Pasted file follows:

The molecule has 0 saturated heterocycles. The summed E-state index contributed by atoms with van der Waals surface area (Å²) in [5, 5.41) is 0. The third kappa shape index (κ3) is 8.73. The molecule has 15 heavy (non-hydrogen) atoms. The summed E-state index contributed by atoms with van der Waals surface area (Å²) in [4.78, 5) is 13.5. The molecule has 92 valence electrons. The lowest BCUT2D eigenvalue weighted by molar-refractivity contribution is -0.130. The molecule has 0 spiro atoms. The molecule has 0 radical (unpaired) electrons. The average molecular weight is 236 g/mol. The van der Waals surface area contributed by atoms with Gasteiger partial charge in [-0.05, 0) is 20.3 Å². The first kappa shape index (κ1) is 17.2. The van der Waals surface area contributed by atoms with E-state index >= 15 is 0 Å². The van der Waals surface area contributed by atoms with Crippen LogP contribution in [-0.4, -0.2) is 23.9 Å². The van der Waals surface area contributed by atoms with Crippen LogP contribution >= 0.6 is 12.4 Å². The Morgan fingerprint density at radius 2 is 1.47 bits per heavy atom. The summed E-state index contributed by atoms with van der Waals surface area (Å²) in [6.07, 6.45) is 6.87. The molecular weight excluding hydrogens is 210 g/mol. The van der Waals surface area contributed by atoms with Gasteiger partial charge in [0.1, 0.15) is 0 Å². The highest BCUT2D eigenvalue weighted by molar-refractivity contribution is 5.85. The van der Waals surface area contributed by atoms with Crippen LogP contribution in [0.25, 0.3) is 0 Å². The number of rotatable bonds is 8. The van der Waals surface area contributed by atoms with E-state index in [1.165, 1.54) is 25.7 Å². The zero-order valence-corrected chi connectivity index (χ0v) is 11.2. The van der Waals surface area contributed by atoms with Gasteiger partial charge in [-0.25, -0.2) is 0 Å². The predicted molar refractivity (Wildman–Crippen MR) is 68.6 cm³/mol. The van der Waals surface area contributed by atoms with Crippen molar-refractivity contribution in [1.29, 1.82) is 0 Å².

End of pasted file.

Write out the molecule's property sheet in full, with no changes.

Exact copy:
The molecule has 0 saturated heterocycles. The summed E-state index contributed by atoms with van der Waals surface area (Å²) in [5, 5.41) is 0. The third kappa shape index (κ3) is 8.73. The molecule has 15 heavy (non-hydrogen) atoms. The summed E-state index contributed by atoms with van der Waals surface area (Å²) in [4.78, 5) is 13.5. The molecule has 92 valence electrons. The lowest BCUT2D eigenvalue weighted by molar-refractivity contribution is -0.130. The molecule has 0 spiro atoms. The molecule has 0 radical (unpaired) electrons. The average molecular weight is 236 g/mol. The van der Waals surface area contributed by atoms with Gasteiger partial charge in [-0.05, 0) is 20.3 Å². The first kappa shape index (κ1) is 17.2. The van der Waals surface area contributed by atoms with E-state index >= 15 is 0 Å². The van der Waals surface area contributed by atoms with Crippen LogP contribution in [-0.4, -0.2) is 23.9 Å². The van der Waals surface area contributed by atoms with Crippen LogP contribution >= 0.6 is 12.4 Å². The Morgan fingerprint density at radius 2 is 1.47 bits per heavy atom. The summed E-state index contributed by atoms with van der Waals surface area (Å²) in [6.07, 6.45) is 6.87. The molecular weight excluding hydrogens is 210 g/mol. The van der Waals surface area contributed by atoms with Gasteiger partial charge in [0.1, 0.15) is 0 Å². The highest BCUT2D eigenvalue weighted by molar-refractivity contribution is 5.85. The van der Waals surface area contributed by atoms with Crippen LogP contribution in [0.25, 0.3) is 0 Å². The number of rotatable bonds is 8. The van der Waals surface area contributed by atoms with E-state index in [1.165, 1.54) is 25.7 Å². The zero-order valence-corrected chi connectivity index (χ0v) is 11.2. The van der Waals surface area contributed by atoms with Gasteiger partial charge in [-0.25, -0.2) is 0 Å². The predicted molar refractivity (Wildman–Crippen MR) is 68.6 cm³/mol. The van der Waals surface area contributed by atoms with Crippen molar-refractivity contribution in [1.29, 1.82) is 0 Å².